Iraqis have a sorry reputation for combat competence, but there are several thousand officers and troops who performed exceptionally well in the 1980s war with Iran, and a smaller number who showed promise in 1991 and 2003. Many of these men are still around, most are Sunni Arabs and some have joined the gangs as advisers and combat leaders. That much is known from fighters who have been captured, and analysis of changes in tactics over the past 18 months. For example, the initial attacks on coalition convoys were pretty amateurish. A couple of guys firing AK-47s and RPGs. Coalition troops had already been taught to just speed up and get out of there when that happened, and to shoot back as they did so. The attackers were lucky if they hit the vehicles they were aiming at, and often killed or injured Iraqi civilians in the area, instead of Americans. The return fire, especially from American troops, sometimes killed a few of the attackers, and a reaction force often shows up quickly and kills or captures some of the attackers. Over the last year, the gunmen have been getting some professional advice, and the ambushes have become more effective. The gunmen are using their weapons more effectively. For example, ambushers now often use a light machine-gun, which is positioned to get the most effective shots against any oncoming vehicles. RPG gunners are also positioned more carefully, and American troops have noted that their attackers often have a more effective exit plan, to escape the coalition reaction force.
Intelligence work has also gotten a lot better in the last year. This makes sense, as many of Saddams numerous intelligence experts disappeared (went underground) in the Summer of 2003. Saddam Hussein relied on a large intelligence and secret police establishment to keep him in power. Many of these senior intel types appear to be leading the anti-government forces, and the junior members have been caught directing operations. Saddams old intel crew also knows how to use terror, and who to use it against. The intel professionals are good at planning, and coming up with new tactics. Coalition intelligence officers, even before they got to interrogate a lot of captured anti-government fighters, had the impression that they were up against experienced intel people.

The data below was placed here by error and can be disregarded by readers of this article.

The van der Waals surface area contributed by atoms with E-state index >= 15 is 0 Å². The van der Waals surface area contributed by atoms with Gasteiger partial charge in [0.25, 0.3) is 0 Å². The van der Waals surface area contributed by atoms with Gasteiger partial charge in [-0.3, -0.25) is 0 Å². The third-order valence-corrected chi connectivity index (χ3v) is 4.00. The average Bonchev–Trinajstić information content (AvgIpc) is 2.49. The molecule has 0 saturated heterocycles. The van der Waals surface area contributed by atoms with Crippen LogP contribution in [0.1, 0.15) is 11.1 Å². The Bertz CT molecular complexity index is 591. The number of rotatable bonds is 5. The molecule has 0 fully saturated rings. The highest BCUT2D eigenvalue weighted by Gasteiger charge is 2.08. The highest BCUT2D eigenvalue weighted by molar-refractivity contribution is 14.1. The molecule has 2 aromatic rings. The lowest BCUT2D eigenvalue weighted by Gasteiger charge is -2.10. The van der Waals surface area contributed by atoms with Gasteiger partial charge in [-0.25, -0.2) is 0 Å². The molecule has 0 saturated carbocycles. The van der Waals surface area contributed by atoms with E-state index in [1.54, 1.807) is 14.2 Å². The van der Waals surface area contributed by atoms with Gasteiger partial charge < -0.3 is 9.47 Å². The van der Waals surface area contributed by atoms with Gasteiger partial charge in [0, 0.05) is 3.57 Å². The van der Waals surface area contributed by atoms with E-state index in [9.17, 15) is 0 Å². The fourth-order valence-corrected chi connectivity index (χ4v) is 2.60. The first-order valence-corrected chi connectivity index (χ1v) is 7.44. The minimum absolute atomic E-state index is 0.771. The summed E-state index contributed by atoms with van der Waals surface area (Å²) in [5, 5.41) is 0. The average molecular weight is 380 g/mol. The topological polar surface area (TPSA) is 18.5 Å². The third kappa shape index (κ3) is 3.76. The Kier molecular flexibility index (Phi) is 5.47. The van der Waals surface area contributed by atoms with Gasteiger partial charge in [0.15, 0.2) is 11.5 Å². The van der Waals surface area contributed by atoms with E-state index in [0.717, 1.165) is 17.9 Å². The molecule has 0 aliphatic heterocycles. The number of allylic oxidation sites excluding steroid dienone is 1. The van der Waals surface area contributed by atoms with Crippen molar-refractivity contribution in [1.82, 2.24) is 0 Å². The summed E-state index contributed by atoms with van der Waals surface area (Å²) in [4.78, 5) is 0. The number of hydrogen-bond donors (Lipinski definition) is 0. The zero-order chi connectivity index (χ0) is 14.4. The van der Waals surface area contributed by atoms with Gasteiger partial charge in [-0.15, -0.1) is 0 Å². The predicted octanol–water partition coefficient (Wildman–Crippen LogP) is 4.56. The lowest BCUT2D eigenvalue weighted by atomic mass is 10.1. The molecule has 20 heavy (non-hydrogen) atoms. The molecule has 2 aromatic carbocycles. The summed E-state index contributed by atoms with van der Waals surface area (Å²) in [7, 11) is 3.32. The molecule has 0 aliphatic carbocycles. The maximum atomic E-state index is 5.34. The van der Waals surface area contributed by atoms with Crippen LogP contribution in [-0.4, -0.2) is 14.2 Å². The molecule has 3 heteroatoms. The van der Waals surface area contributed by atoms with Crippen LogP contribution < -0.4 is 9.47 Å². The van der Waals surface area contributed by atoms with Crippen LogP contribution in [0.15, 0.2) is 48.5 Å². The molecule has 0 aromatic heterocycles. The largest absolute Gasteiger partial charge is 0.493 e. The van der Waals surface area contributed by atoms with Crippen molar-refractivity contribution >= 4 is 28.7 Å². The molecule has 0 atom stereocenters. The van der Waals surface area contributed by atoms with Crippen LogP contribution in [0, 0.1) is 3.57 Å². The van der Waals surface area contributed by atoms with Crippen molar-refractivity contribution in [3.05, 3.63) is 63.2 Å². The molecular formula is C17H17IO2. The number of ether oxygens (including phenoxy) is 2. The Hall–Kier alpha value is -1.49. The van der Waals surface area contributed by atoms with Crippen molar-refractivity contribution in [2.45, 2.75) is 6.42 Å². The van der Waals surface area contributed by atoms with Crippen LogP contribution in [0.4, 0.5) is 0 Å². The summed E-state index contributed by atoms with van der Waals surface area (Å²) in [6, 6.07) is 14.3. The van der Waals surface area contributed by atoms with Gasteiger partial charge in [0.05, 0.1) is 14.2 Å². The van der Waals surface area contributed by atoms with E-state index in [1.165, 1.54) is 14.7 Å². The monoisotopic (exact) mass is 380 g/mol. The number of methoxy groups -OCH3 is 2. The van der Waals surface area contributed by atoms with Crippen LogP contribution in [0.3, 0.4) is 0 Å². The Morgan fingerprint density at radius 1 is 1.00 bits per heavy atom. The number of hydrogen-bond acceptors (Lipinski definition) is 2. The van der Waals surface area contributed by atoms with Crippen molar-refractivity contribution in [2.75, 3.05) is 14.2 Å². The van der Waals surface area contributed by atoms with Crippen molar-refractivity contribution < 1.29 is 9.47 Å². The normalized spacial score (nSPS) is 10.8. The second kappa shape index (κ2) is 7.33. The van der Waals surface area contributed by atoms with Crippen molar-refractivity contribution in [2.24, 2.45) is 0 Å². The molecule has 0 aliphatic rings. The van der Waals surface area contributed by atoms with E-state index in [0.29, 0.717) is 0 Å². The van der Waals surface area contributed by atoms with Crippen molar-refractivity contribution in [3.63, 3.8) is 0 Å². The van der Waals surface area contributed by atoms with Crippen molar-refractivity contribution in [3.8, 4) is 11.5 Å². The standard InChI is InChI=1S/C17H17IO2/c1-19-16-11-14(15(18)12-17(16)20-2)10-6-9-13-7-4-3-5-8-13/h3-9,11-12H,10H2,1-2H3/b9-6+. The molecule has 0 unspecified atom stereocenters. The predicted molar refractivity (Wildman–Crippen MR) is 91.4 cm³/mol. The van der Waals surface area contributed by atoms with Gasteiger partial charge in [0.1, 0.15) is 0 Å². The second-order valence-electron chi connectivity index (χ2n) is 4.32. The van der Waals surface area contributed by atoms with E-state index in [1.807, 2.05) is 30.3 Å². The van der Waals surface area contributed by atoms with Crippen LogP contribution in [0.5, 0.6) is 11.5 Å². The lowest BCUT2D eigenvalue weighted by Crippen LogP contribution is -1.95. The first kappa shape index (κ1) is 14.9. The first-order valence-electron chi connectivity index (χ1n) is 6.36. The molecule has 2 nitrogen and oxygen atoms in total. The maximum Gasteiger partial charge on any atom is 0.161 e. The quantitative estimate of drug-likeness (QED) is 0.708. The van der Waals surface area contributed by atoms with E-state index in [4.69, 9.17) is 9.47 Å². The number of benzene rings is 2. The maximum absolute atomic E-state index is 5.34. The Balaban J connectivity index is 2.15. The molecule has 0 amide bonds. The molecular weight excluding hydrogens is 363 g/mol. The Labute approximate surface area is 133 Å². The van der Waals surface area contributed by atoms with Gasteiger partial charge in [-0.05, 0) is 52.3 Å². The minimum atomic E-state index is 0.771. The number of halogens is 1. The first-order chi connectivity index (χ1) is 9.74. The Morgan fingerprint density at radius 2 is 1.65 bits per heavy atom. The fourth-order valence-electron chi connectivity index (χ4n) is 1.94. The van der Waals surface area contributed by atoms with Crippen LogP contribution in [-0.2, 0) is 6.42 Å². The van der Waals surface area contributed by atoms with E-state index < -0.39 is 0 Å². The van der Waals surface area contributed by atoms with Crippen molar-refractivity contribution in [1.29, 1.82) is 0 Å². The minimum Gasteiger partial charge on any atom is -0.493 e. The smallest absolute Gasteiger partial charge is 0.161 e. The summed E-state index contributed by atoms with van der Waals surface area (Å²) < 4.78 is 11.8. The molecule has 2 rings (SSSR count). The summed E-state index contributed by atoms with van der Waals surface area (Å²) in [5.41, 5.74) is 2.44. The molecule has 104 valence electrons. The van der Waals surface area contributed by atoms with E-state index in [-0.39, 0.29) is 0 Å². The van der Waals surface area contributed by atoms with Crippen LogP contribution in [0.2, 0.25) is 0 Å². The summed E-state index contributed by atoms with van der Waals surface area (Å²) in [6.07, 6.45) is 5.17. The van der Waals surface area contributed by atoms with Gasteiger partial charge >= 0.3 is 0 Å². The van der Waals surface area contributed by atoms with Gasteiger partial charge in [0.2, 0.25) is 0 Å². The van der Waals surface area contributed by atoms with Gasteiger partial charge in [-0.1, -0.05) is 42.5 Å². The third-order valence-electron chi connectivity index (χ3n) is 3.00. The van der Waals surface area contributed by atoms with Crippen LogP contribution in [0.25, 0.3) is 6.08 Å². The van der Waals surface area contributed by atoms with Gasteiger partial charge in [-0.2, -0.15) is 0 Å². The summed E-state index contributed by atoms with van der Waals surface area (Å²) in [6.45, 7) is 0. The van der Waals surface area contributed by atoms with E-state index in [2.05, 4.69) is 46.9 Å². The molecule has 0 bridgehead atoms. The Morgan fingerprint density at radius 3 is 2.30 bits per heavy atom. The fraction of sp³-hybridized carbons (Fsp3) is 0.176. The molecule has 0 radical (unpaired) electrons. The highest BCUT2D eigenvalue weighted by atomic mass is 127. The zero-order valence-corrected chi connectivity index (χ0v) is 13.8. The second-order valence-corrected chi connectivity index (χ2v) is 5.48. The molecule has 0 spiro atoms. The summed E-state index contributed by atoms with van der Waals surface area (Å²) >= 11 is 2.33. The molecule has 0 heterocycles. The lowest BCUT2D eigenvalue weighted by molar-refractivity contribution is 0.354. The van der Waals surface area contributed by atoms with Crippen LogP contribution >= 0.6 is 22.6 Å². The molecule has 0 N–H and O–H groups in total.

Attackers have also made much greater use of planning. Some of their intel scouts have been captured, and interrogated, revealing details of the organization. Captured gunmen have also given up descriptions of some of the military experts, which has led to the compilation of a list. Iraqi police will be looking for these guys eventually, as well as family members. While the coalition does not favor taking family members hostage to force wanted men to surrender, this is an ancient, popular, and effective, technique in this part of the world. As the Israelis discovered in their battles with Palestinian terrorists, capturing or killing the technical experts greatly diminishes the effectiveness of the terrorists. So a similar campaign against the military and technical experts working for the anti-government groups would likewise diminish the effectiveness of their terror campaign. Ending gang control of some Sunni towns and cities is the first step towards running down the brains behind the Sunni Arab effort to regain power.
The Sunni Iraqi gunmen who are fighting the Iraqi government are a mixed lot in terms of training and capabilities. Most of the gunmen that coalition troops encounter are either young Sunni Arab men volunteering to strike a blow against the hated foreign occupiers, and help bring back the good-old-days of Sunni Arab dominance and dictatorship, or similarly enthusiastic foreign volunteers fighting for the same goal. The Sunni dominated Baath party still has lots of cash, and this is spread around to encourage volunteers. There arent too many jobs in the Sunni areas, as the violence has discouraged reconstruction, by Iraqis or foreigners. Decades of Saddam's propaganda has made it fashionable for Sunnis to kill Americans. There are also non-Iraqi Arabs, and non-Arab Moslems, who have come to Iraqi to fight the foreign occupiers. While most Iraqi men have some military experience, many of the foreign volunteers have none. This makes the foreigners a liability in combat, as they are more prone to freeze up, flee or just screw up. The foreign amateurs get killed off quickly in combat, but what really bothers the Iraqis is that the ineptness of the foreign volunteers can get the more experienced Iraqis with them killed as well.